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Ideas for Targeting Vocabulary in Literacy-Based Therapy

Updated: Feb 19

Semantic activities focus on learning new vocabulary and/or thinking about words and their relationships.


Semantic skills include:

  • Learning vocabulary in or related to the story

  • Synonyms & antonyms

  • Associations

  • Categories

  • Describing

  • Words with multiple meanings

  • Basic concepts (e.g. qualitative, spatial, temporal)

  • Comparatives & superlatives (e.g. big, bigger, biggest)

  • Prefixes & suffixes


💡 Here are eight fun ideas for targeting vocabulary! 💡


vocabulary - semantic activity ideas

1️⃣ Create a word wall for each book unit! Arrange the words by part of speech or beginning sound (work in some phonological awareness).


Involve students in the process by asking them to identify words they don’t know. Have them write the words on index cards or repurposed cardboard (e.g. cereal boxes, Amazon boxes, etc.).


You can also add synonyms & antonyms to the wall!


2️⃣ Create a personal vocabulary dictionary or journal for each student


3️⃣ Play BINGO! Have students create their own bingo boards - they can write the words on their board or the definitions!


4️⃣ Formulate a sentence using the vocabulary target in the context of the story.


Later, you can also incorporate target vocabulary words into story retell tasks and when creating a parallel story.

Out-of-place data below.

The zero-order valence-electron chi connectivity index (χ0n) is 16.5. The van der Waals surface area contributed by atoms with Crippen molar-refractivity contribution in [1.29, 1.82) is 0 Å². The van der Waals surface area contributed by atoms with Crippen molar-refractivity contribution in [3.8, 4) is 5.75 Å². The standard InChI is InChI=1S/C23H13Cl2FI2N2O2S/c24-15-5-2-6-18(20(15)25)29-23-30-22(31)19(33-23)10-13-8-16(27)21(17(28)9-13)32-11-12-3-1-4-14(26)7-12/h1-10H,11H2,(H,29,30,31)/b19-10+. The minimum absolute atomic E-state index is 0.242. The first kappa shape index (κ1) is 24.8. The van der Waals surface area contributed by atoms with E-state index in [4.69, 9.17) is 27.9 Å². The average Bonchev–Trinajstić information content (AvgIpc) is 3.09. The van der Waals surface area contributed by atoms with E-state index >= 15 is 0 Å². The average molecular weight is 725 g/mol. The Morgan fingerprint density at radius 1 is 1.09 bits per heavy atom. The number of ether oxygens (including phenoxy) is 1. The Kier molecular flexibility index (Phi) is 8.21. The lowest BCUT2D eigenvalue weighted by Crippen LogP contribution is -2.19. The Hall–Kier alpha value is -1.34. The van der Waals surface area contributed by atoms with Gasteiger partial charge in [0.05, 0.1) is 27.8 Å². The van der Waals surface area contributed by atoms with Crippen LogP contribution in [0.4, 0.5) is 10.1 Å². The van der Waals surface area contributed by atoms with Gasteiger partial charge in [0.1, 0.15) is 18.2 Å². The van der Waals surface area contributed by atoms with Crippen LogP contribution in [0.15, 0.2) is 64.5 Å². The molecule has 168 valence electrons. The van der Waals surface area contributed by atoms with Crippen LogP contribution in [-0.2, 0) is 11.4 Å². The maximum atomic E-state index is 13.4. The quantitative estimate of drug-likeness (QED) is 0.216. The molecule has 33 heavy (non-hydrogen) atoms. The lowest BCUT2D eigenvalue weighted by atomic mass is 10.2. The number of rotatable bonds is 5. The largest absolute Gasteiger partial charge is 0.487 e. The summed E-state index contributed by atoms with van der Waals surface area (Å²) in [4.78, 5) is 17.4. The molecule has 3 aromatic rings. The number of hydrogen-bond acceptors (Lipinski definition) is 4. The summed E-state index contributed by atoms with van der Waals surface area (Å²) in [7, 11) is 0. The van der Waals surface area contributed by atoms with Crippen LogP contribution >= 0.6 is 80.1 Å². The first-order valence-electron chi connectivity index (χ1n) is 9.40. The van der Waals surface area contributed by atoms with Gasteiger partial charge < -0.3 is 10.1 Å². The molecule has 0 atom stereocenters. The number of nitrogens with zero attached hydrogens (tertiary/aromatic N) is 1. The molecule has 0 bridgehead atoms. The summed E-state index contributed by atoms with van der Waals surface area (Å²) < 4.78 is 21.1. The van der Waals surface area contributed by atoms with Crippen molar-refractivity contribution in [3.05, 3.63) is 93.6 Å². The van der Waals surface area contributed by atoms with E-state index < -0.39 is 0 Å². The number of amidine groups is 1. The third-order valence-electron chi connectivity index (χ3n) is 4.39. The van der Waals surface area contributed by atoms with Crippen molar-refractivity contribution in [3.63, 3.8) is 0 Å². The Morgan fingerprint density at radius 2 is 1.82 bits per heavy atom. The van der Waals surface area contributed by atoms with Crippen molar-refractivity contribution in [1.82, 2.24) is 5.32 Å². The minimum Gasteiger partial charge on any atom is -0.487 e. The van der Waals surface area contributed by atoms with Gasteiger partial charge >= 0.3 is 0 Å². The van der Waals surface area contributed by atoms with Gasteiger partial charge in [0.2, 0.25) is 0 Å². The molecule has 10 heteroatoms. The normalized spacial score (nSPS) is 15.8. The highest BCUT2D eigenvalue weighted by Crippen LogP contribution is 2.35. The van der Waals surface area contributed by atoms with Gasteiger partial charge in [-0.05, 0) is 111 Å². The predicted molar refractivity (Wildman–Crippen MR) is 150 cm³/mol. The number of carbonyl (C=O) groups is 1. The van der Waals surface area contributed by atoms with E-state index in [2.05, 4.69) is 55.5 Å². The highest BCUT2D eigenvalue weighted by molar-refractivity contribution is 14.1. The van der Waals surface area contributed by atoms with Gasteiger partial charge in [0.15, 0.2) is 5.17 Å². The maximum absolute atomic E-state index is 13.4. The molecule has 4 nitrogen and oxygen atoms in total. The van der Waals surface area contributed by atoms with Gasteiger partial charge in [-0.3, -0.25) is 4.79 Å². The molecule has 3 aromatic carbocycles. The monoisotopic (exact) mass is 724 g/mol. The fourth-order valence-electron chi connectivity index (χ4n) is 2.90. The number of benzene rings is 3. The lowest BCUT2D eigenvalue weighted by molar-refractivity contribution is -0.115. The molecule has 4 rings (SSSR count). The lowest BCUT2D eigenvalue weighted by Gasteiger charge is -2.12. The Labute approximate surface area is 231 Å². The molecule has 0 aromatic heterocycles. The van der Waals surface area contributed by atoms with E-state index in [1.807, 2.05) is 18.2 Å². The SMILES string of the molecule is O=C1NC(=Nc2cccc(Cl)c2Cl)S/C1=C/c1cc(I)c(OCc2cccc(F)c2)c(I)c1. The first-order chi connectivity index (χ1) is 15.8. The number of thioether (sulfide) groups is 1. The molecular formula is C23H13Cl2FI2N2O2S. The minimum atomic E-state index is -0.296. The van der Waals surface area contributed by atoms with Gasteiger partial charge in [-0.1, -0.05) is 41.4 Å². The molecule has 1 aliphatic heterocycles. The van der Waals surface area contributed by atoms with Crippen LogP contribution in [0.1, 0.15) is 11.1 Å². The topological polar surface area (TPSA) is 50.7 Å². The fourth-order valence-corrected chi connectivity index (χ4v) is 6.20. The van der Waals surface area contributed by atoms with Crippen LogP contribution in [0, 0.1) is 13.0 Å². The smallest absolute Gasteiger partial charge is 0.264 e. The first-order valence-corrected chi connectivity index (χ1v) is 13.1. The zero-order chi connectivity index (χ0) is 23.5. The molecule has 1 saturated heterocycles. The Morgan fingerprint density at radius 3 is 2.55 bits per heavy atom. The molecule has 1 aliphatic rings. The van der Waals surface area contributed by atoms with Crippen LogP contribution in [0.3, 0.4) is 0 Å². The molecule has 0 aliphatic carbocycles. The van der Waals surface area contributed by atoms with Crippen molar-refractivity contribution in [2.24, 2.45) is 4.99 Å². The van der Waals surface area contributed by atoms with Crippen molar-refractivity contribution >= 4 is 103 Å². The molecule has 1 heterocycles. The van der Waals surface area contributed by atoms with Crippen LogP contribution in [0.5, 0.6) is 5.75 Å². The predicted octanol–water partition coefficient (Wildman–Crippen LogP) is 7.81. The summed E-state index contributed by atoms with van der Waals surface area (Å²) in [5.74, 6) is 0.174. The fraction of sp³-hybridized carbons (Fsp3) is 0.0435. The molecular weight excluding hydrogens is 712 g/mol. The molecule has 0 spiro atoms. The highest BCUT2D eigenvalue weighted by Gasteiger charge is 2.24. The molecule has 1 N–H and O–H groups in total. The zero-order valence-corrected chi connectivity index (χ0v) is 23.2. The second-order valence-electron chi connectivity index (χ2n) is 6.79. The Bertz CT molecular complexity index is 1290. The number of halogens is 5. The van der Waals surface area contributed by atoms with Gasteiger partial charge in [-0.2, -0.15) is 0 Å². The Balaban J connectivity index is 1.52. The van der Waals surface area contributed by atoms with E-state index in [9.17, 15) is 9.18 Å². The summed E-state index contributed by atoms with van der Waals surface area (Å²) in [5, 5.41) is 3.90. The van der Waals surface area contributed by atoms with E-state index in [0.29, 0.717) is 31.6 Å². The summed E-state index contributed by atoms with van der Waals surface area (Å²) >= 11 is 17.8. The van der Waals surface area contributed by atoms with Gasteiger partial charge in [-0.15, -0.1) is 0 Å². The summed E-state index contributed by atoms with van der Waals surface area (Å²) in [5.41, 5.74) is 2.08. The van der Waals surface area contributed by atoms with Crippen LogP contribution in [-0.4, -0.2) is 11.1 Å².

5️⃣ Determine the part of speech.


If the target word is a noun, describe it. Put a sticky note on Student A's forehead (or in a headband from the HedBanz game) and have each student in the group describe the item for Student A to guess


If the target word is a verb, act it out. Play charades!


If the target word is an adjective, make a list of things the adjective could describe. Maybe go on a scavenger hunt to find things in your environment that the adjective could describe.


6️⃣ If the target word is a verb, try making sentences using different verb tenses!


7️⃣ Go on a scavenger hunt! Write definitions of vocabulary words (or have students do it!) and then hide them around the speech room or out on the playground for students to find. Then they can match the definition to the word and make a sentence using the target word. Talk about how the word connects to the story.


8️⃣ Play Jeopardy using the free website jeopardylabs.com


semantic activity examples

Before you go...if you're looking for a no-prep or print and go resource that has a variety of activities already done for you, then take a peek at my:

I hope this has been helpful 💛


about the author Sarah

Reference:

Ukrainetz, T. A. (2006). Contextualized Language Intervention: Scaffolding Prek-12 Literacy Achievement (1st ed.). Pro Ed.


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